September 21, 217 BC
Location: Foothills of the central Apennine Mountains
Hannibal’s invasion of Italy and subsequent victories in the battles of Trebia and Lake Trasimene shocked the Romans. Prodictator Quintus Fabius Maximus ordered a controversial plan known as the Fabian strategy. His plan was to move the Roman legions to the high ground and engage in small skirmishes to disrupt Hannibal’s supplies.
The newly formed legion known as Legio XIX spent months building fortifications in the foothills of the Apennine Mountains. Many of the legionaries spoiled for a fight but were forced to spend their time fortifying their defenses and patrolling the foothills, seeking Carthaginian foraging parties.
Decimus Lucius Vorenus was placed in charge of a scouting party. At his disposal were two contubernii (squads of eight legionaries) and twelve Roman archers. One contubernium was led by Sextus Cornelius Scaro, only recently given a temporary promotion to lead a group of inexperienced replacements.
As they patrolled the foothills of the Apennine mountains Vorenus spotted a group of Numidian cavalry rushing up an embankment, followed by a large group of Iberian infantry armed with short spears and shields. Vorenus split his force in half, placing his group in the front and having Scaro’s forces on his right flank. The Numidian cavalry foolishly charged towards the line of Vorenus’ legionaries followed by the Iberian infantry.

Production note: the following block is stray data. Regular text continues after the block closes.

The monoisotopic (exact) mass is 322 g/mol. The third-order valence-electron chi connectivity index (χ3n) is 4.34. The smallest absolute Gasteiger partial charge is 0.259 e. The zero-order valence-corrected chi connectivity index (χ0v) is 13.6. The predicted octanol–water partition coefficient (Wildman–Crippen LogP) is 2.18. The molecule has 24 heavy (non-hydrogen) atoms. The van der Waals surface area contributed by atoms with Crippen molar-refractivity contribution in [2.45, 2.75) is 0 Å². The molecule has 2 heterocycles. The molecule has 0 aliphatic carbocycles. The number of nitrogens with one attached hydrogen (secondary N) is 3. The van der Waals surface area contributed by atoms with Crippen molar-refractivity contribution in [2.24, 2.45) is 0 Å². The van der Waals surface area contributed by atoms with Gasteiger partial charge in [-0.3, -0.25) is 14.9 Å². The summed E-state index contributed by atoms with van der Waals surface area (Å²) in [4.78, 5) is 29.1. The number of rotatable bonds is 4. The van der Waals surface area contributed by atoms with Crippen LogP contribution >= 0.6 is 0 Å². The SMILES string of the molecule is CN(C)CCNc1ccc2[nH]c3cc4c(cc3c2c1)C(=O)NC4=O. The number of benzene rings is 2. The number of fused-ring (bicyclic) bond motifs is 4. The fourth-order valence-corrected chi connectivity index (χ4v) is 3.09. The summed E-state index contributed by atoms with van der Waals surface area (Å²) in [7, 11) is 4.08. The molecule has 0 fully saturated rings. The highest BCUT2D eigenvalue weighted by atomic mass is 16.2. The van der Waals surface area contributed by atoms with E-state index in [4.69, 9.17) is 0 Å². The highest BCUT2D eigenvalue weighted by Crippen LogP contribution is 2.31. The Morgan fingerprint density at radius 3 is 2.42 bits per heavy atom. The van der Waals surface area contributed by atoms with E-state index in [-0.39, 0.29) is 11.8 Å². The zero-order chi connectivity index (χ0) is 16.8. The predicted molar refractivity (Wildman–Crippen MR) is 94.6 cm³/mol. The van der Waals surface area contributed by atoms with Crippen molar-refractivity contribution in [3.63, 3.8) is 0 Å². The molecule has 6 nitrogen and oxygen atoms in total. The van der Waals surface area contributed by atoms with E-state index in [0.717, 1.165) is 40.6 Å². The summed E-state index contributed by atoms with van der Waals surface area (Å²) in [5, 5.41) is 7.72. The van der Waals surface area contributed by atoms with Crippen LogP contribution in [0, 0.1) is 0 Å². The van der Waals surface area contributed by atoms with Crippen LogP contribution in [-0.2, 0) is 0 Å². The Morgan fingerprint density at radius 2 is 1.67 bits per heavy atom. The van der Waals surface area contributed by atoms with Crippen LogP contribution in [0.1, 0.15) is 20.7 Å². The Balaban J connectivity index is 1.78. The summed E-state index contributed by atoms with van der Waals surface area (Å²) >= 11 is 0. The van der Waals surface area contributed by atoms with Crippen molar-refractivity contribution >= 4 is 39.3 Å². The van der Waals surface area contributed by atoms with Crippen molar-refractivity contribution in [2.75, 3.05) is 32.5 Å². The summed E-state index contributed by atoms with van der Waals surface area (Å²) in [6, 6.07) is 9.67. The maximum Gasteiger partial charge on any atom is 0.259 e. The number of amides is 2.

Scaro ordered his archers to volley fire at the opposing force. The arrows dropped two of the infantry. Another volley into the charging cavalry caused two horses to buck and throw their riders. The archers under Vorenus’ command also pelted their enemies with arrows, causing the Iberian commander to order his troops to charge at full speed. The Iberians broke formation and ran, soon engaging Vorenus’ legionaries.
A deadly melee soon showed the efficiency of the Romans’ tactics. Their interlocked shields made it very difficult for the Iberians to engage them. Those still in the back ranks were also being pelted with arrows. The Numidian cavalry officer, protected by shield and scale armor, was completely surrounded by legionaries but somehow surviving. Vorenus ordered a legionary to drop the horse. The horse fell from a vicious wound and the Numidian officer was immediately dispatched.
The Iberian infantry were swiftly losing men and then Scaro’s legionaries moved into their rear. Surrounded and being cut to pieces, two Iberians sprinted across to the embankment, fleeing for their lives. The legionaries did not go unscathed though, as four fell to the ground. One Iberian troop managed to charge and kill one of Vorenus’ brave archers.
The aftermath for the Romans of Legio XIX were three dead and two grievously wounded as well as one captured Iberian infantryman. Vorenus wisely chose to demand his surrender, as Vorenus’ commanding officer would enjoy interrogating the Iberian.